Skip to content

Simmonds calls time on her swimming career at the top

by ZwemZa on July 16th, 2018

T

Lizzie Simmonds competed for England in her third Commonwealth Games in Gold Coast. Photograph: Mark Metcalfe/Getty Images

wo-time European champion Lizzie Simmonds claims she now has to learn how to lead a normal life after announcing her retirement from elite swimming.

The 27-year-old represented England at three Commonwealth Games, winning silver in the 200m backstroke at Delhi 2010, while missing out on Olympic bronze by just over seven tenths of a second at London 2012.

At just 17-years-old she won gold at the 2008 European Championships in 200m backstroke, silver and bronze at the World Championships in Manchester, and represented Great Britain at the Beijing Olympics all in the same year.

More success came at the 2010 European Championships in Hungary where she won 200m backstroke gold and 100m backstroke silver, then again at the 2014 European Championships where she claimed silver in the 200m backstroke.

Over 15 years at the highest level of the sport, Simmonds won 13 British titles and broke British, European and Commonwealth records, but felt it was time to hang up the goggles and relax.

“I’ve lived and breathed elite sport,” said Simmonds in a blog announcing her retirement.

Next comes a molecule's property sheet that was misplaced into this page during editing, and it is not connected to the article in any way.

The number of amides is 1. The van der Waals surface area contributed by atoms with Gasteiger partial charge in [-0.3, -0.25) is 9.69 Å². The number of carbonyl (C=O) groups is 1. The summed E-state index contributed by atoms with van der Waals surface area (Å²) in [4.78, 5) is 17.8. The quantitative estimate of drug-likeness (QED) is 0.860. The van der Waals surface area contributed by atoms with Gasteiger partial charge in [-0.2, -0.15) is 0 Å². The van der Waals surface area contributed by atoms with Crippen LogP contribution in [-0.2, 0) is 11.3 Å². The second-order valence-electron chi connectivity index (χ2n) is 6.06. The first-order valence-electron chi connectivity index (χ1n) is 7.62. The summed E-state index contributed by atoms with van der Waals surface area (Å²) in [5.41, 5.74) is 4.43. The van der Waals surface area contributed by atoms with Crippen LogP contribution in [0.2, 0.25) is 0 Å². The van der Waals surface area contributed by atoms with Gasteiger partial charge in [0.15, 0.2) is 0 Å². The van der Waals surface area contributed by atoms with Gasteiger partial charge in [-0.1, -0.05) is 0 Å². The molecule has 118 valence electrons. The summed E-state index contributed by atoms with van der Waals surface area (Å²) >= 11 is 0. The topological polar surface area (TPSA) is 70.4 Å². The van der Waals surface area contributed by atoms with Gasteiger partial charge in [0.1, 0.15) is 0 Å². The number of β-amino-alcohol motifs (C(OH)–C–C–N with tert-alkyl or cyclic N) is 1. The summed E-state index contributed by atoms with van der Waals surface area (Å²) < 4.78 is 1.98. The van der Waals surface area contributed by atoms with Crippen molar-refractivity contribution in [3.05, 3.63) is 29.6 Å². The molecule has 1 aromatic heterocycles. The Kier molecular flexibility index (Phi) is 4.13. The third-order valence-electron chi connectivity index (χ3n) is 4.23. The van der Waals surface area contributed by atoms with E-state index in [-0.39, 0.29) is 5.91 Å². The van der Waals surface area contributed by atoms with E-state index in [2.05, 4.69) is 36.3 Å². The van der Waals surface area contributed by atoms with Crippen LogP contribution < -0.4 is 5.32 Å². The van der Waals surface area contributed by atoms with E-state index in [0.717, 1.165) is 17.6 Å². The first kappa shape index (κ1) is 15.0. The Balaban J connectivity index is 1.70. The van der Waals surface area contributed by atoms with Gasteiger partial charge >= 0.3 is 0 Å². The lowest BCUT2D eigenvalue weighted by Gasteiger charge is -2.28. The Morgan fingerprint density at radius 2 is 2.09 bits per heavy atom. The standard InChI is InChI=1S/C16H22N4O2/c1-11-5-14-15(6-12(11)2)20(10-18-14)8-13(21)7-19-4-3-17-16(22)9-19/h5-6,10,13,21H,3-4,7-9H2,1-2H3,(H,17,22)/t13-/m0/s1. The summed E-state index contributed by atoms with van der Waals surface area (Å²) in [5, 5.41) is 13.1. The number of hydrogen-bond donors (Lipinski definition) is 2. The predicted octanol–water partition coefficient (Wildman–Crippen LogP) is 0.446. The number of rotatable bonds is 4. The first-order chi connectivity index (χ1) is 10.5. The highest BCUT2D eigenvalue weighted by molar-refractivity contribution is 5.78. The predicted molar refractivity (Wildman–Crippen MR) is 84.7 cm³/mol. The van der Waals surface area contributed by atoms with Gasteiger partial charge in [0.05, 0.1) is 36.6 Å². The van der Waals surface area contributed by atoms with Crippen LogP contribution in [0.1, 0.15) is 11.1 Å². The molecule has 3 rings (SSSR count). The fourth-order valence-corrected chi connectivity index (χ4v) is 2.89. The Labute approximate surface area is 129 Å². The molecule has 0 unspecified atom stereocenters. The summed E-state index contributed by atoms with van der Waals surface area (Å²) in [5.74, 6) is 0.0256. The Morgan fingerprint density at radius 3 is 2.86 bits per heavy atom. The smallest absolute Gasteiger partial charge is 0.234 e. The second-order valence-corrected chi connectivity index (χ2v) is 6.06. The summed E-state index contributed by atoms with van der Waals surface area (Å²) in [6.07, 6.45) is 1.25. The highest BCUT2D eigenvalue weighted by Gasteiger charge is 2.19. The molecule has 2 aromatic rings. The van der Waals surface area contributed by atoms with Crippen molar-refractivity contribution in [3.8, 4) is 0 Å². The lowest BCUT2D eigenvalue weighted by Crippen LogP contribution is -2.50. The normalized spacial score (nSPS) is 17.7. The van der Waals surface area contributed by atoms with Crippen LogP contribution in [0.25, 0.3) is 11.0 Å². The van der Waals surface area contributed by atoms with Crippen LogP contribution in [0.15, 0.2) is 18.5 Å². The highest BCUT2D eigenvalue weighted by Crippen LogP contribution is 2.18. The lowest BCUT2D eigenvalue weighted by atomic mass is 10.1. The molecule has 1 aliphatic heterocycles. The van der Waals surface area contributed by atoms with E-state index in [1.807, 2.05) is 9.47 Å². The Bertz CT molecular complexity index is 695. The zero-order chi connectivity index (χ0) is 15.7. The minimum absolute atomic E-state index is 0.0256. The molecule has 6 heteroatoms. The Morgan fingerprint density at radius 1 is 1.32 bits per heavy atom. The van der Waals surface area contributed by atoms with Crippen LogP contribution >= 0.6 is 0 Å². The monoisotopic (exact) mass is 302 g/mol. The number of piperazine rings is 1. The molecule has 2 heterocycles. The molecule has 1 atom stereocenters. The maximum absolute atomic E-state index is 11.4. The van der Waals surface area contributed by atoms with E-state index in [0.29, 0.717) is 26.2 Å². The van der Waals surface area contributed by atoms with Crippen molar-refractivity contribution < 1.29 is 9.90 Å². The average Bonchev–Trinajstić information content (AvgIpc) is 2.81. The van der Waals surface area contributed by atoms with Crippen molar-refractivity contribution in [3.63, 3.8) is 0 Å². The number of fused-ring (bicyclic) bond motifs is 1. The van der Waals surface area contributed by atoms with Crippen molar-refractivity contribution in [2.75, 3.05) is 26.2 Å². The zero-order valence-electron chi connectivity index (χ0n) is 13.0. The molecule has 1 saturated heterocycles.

“It’s been one heck of a journey, but the time has come to move on.

“Travelling the world with my teammates, I’ve stood on podiums with the national anthem playing, won and lost races by a fingernail margin.

“I’ve experienced the highs of elite sport, swimming in multiple Olympic finals with the whole world watching.

“I’ve spent an unreasonable amount of time in a state of heavy chlorination, averaging over twenty hours a week in a swimming pool since the age of 13.

“In total, I’ve swum roughly the circumference of the Earth, but now it’s time to learn how to be a real person.”

Paying her gratitude to those who had helped her along the way, Simmonds admitted how the sport changed her and led her personal development in life.

She added: “I am hugely grateful to British sport for providing an environment where I could push myself beyond the limit, where I could challenge everything that I am, where I would laugh and cry into my goggles on a weekly basis.

“Continually nudging me out of my comfort zone, thank you for giving me a place to thrive, and for the chance to develop as a person.

“When I set out as a timid 12-year-old I was scared of everything—staying away from home was a major ordeal, facing competitors reduced me to a gibbering wreck, and challenging myself and the people around me didn’t come easily.

“But, as the lap tally increased and the experiences racked up, the fear began to melt away.

“It’s been incredibly exciting to be part of British sport during the last decade, to flow with the tide of success that the athletes and coaches of this nation have created.

“The determination to be far more than average—to be the best I can be—has remained with me, so I’m hugely thankful to have found a sport that triggered that initial spark of ambition.

“I’ve sacrificed a lot, but received so much more in return, and I’m left with an abundance of truly wonderful memories from the process.”

Sportsbeat

No comments yet

Leave a Reply

Note: XHTML is allowed. Your email address will never be published.

Subscribe to this comment feed via RSS

%d bloggers like this: